Twenty-eight flights bound for Ninoy Aquino International Airport were diverted to Clark International Airport in Pampanga and 40 flights were canceled altogether on Monday when emergency repairs were made on runway 06-24.
There was a five-inch deep, one meter-wide and nine-meter long crack on the asphalt overlay.
The last repair was in 2011, said Transportation Secretary Arthur Tugade. “We needed to give it our attention. I don’t want to put at risk the safety of aircraft…and of the passengers.”
Airline passengers are no strangers to such inconveniences, but what proved different was the statement of Tugade who, despite having spent just 19 days in office, was quick to take responsibility for the problem and apologize to the public for the inconvenience created by the repair.
“Please accept my apologies for those things we did not expect to happen,” Tugade said, addressing a group of airline executives and businessmen the following day. “I am assuming responsibility because it happened during my watch.”
The mayhem at the airport caused some passengers to wait for as many as eight hours to be served food. Others were kept inside enclosed aircraft for an extended period.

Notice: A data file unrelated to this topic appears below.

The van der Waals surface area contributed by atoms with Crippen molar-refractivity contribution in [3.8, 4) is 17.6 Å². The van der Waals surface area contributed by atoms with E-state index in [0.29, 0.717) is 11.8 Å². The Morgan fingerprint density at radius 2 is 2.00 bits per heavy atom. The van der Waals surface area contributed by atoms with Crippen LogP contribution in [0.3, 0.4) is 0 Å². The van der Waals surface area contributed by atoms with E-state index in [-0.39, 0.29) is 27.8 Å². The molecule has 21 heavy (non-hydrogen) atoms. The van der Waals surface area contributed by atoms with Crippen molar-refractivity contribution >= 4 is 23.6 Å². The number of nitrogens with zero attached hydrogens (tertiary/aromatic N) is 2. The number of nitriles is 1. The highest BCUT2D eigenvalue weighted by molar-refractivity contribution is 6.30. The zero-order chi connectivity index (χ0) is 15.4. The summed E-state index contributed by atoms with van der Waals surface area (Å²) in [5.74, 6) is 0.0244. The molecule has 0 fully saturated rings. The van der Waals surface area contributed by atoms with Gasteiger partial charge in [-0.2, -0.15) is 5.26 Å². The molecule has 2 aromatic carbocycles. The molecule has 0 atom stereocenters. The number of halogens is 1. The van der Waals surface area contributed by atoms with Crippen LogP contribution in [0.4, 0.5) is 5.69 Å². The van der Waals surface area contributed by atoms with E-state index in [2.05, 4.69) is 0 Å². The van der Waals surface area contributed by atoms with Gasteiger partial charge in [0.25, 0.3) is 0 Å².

That he acknowledged at all how much trouble all these caused passengers makes Tugade starkly different from his predecessor, Joseph Emilio Abaya and the latter’s boss, President Benigno Aquino III, who trivialized passengers’ issues and insinuated they were unduly complaining instead of bearing the brunt of their daily travels.
In the past six years, mobility in Metro Manila’s has deteriorated—and the troubles have not been confined to air travel. Traffic on Metro Manila’s major roads, for instance, has been debilitating, and the rail system has not only been inconvenient but dangerous to its hundreds of thousands of daily users.
Alas, Abaya and Aquino dismissed the complaints as not being fatal, and even said people should regard the traffic positively because it was a sign of economic growth.
But if the past woes were a sign of anything, it was of ineptitude and arrogance of the people who pretended to be servants of the public and patronizingly called Filipinos their bosses even when their actions betrayed them.
These were, too, the same people who did not believe they could do any wrong. Every trouble, big or small, was attributed to their own predecessor, Gloria Macapagal Arroyo, whom they had portrayed as evil beyond compare.
Fortunately for Aquino, Abaya and their ilk, nobody among the present crop of leaders is blaming them for the woes we still currently face. It is a fortune undeserved.
Leaders take responsibility for things that happen under their watch and offer no excuses, only plans. All the rest are pretenders.